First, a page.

By Deacon Aaron Williams
When I was a student at St. Joseph School in Madison, each year I volunteered to serve the Baccalaureate Mass which Bishop Joseph Latino would celebrate for the graduating class. After a few years, I noticed that his homily each year had a common theme: thankfulness for Catholic education, for parents and for God’s many blessings.
Of course, all of us have much for which we may be thankful, but principally among these blessings is that of the extreme love of God – a love which is in a small way mirrored by the love of parents who make many sacrifices so that their children may have a good education, or even so that they may have what they need to live healthy and holy lives. Yet, the gift of God’s love, which was made Incarnate in the sacrifice of Christ on the cross, is so generous that humankind, unaided, is incapable of rendering to him the true thanksgiving he deserves.
The paradox is that, in Christ, we are capable of giving proper thanks to God because he has blessed us with the proper means –”our thanksgiving is itself [his] gift,” as is said in one of the prefaces used at Mass. In the Old Testament, God commanded the chosen people to offer daily the Todah offering (cf. Leviticus 7:12). This was not a bloody offering like the sacrifices offered to atone for sins, but was an offering of unleavened cakes and oil.
The Hebrew word todah translates as ‘thanksgiving’ and thus this offering, unlike the sin offerings of flesh, was a purely sumptuous expression of man’s thankfulness to God.
It is interesting, therefore, that the apostles, when considering how they were going to refer to the daily offering of the Lord’s supper, chose to call it the Greek word eucharistia, which literally translates as ‘thanksgiving.’ The apostles recognized that the offering of bread and wine in the New Covenant was a continuation of the todah of the Old Covenant. But, unlike the Old Covenant, which required separate offerings for thanksgiving and for sin, this new sacrifice was not merely bread but also flesh.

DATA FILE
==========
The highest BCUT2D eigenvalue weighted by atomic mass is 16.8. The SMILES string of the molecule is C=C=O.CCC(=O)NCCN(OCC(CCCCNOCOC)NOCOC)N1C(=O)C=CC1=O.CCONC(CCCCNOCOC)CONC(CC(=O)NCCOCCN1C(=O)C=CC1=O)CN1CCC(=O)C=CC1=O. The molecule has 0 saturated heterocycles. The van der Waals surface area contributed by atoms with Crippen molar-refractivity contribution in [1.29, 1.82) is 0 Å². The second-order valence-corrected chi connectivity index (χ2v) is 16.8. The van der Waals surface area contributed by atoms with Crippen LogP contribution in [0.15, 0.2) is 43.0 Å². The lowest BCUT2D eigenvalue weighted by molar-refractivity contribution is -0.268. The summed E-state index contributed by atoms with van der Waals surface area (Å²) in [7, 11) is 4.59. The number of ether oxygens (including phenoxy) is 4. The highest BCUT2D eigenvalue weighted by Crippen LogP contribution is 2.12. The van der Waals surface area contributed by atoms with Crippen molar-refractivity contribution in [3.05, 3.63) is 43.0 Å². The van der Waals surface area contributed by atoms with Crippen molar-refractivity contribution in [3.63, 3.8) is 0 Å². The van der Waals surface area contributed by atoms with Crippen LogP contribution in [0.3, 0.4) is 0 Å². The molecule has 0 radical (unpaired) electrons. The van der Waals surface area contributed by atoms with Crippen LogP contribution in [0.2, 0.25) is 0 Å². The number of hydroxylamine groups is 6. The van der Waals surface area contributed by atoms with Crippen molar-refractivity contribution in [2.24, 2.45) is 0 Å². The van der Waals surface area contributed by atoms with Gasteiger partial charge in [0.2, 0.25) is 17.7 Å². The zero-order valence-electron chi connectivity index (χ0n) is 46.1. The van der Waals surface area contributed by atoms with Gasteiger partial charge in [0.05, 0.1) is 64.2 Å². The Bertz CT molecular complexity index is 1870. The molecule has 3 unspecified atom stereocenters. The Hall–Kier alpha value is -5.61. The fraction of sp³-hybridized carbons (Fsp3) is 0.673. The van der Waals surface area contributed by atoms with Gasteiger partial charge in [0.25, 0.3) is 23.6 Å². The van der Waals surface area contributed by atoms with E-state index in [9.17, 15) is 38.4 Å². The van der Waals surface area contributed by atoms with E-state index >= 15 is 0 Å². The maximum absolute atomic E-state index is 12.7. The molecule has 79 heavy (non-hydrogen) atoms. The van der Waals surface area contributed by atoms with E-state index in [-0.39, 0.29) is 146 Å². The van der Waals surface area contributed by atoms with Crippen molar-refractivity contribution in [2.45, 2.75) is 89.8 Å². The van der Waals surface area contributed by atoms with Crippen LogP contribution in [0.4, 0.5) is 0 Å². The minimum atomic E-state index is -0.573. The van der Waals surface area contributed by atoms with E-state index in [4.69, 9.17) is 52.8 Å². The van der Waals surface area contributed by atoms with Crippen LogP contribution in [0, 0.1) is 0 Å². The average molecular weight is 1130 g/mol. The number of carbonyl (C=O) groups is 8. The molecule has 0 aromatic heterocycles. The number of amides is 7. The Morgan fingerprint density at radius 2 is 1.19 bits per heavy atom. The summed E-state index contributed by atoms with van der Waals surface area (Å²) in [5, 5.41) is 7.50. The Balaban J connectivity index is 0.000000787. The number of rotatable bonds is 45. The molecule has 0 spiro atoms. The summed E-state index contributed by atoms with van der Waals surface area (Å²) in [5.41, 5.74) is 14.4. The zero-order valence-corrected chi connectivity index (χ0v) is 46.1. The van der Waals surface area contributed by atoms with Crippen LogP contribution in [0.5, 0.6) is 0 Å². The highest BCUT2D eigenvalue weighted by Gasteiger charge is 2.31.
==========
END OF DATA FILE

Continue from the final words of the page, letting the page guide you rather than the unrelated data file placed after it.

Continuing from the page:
It was not merely an offering in thanksgiving but an offering that atones for sins as well. In essence, Christ took the entire gambit of sacrifice from the Hebrew Temple system and refined it into his one sacrifice: i.e the Eucharist is at once the todah, the sin offerings and the Passover (Paschal) sacrifice.
This could not be the case unless this bread and this wine which are offered daily in the Mass were not more than mere food, but truly flesh as well. St. Thomas Aquinas summarizes this beautifully in the sequence he wrote for the feast of Corpus Christi – the Lauda Sion. He says: On this altar of the King this new Paschal Offering brings and end to ancient rite…Here beneath these signs are hidden priceless things, to sense forbidden; signs, not things are all we see. Flesh from bread and Blood from wine, yet is Christ in either sign, all entire confessed to be. And whoever of Him partakes, severs not, nor rends, nor breaks: all entire, their Lord receive.
As many young people are celebrating their own high school and college graduations, they would do well to take the advice of Bishop emeritus Latino and be thankful for the gift of their education, but I would add that they may best express their thankfulness through their continual participation in the supreme act of thanksgiving we have in the Mass – which means that as they leave their parents’ homes, they need to ask themselves where they will go to Mass this coming fall. How will they continue to offer Eucharistia to God for all his many gifts and blessings?
(Deacon Aaron M. Williams is preparing to begin his eighth year of seminary formation. For the next few months, he will be serving in a diaconate internship at Meridian Saints Patrick and Joseph parishes. During the summer, Aaron also participates in a program at the Liturgical Institute of the University of Saint Mary of the Lake near Chicago where he is pursuing a masters degree in liturgy. He and his classmate, Deacon Nick Adam, will be ordained priests for our diocese on May 31, 2018)